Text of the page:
No. 20 Georgetown experienced its third setback in four Big East contests at McDonough Arena with a 64-61 loss to No. 16 Louisville Sunday night, but the Hoyas can’t say that they didn’t have their shots.

Despite attempting 30 more field goals than the visitors thanks to 25 forced turnovers and an 18-4 advantage on the offensive boards, the Blue and Gray failed to convert chances into points and allowed the Cardinals to fly off with a crucial conference victory. The result pushes Louisville into a tie for fourth place in the Big East and drops Georgetown to seventh.

“I’ve been doing this for 16 years, and I’ve never seen a team get outshot [by] 30 field goal attempts and still win,” Louisville Head Coach Jeff Walz said.

The Hoyas finished with a 32.9 percent field-goal percentage on 23-of-70 shooting, while the Cardinals recorded a 47.5 field-goal percentage and hit 11 of 25 attempted three-pointers.

Junior guard Sugar Rodgers and senior forward Tia Magee, Georgetown’s top two scorers with 20.0 and 11.1 points per game, respectively, accounted for 35 points but attempted 42 field goals — more than the entire Louisville team. Rodgers, the Big East’s leading scorer, led the Hoyas with 24 points but was 3-of-13 from behind the arc.

Shooting woes are all too familiar for the Blue and Gray, whose team field-goal percentage is a miserable 15th in the conference despite boasting the league’s fourth-best field-goal percentage defense.

“Our defense is good enough to keep us in the game, but we’re not making the shots to win the game,” Georgetown Head Coach Terri Williams-Flournoy said. “You’re just not going to win a basketball game missing that many shots, especially against very good teams. … At some point, you’ve just got to shoot with confidence, and you’ve got to make a basket.”

Georgetown was faced with a box-and-one defense aimed at shutting down Rodgers. Senior point guard Rubylee Wright was a scoring threat in the first half and forced the Cardinals to abandon the strategy in favor of a triangle-and-two approach, but the visitors returned to their original approach after the break.

Magee’s 11 second-half points attracted individual attention later in the period, but Georgetown’s problem remained clear: The Hoyas need to establish a wider variety of real scoring threats in order to allow its stars quality looks at the basket.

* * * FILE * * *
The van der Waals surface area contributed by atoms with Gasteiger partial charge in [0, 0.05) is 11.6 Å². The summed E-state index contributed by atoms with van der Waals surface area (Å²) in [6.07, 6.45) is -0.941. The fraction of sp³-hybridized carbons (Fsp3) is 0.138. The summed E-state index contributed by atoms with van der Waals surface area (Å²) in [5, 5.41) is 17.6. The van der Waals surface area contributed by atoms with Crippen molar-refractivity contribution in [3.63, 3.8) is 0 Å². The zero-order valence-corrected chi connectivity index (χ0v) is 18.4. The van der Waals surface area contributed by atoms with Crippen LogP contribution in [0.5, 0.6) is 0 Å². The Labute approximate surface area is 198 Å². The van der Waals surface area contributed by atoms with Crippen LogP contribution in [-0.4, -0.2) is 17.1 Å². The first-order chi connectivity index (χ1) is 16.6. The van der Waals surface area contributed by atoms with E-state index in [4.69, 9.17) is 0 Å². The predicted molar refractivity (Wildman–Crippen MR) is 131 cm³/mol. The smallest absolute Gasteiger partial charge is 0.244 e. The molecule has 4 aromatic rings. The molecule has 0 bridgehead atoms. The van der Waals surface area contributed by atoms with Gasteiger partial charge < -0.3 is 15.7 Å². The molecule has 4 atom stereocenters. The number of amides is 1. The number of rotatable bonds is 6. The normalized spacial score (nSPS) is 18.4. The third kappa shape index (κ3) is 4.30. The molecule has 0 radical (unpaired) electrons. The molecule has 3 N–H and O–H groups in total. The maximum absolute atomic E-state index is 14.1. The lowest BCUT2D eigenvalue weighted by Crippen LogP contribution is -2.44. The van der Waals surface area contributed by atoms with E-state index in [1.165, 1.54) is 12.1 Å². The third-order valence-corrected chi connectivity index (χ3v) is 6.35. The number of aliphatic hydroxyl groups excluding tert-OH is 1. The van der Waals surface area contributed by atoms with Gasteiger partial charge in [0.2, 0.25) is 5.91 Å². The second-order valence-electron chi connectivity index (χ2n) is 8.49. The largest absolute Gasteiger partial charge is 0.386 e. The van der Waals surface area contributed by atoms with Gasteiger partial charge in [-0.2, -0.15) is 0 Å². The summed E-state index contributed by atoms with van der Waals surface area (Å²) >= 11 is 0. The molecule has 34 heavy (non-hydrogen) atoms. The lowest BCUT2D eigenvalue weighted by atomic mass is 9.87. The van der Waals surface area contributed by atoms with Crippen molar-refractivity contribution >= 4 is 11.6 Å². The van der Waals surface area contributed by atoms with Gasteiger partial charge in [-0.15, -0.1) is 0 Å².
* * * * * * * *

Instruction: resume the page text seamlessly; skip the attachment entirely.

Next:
“Lately, it’s been a little tougher when they’ve been box-and-one on Sugar because they don’t think the rest of us can score,” Magee said.

“I think every team in the conference will do that. They figure that if they can stop Sugar and not turn the ball over, they have chances to win the game,” Williams-Flournoy added. “I think that some other kids have got to step up and shoot the basketball. If you’re not being guarded, you better make shots.”

If establishing a scoring threats at all positions and creating turnovers are the two primary keys to success for the Hoyas this season, they are at least halfway there. The Blue and Gray’s trademark full-court press provided much-needed momentum and frustrated the Cardinals at multiple junctures of the game.

Georgetown forced four turnovers during a 9-0 run, which gave them an early lead, and created three more during a 14-3 run in the opening five minutes of the second half to pull ahead by two. The visitors were pressured into four more turnovers in the final 2:11 as the Blue and Gray frantically tried to fight back from a 60-50 deficit, but an 11-4 run to close game was not enough to complete the comeback.

“We had a lot of momentum, but we’re human, and we get tired,” Magee said. “It was us being very, very aggressive, and then it kind of died down as we get tired, which is one thing we really have to work on.”

Georgetown now faces a tough road test with a visit to West Virginia (14-5, 4-2 Big East) on Tuesday night. Tipoff is set for 7 p.m. in Morgantown, W. Va.

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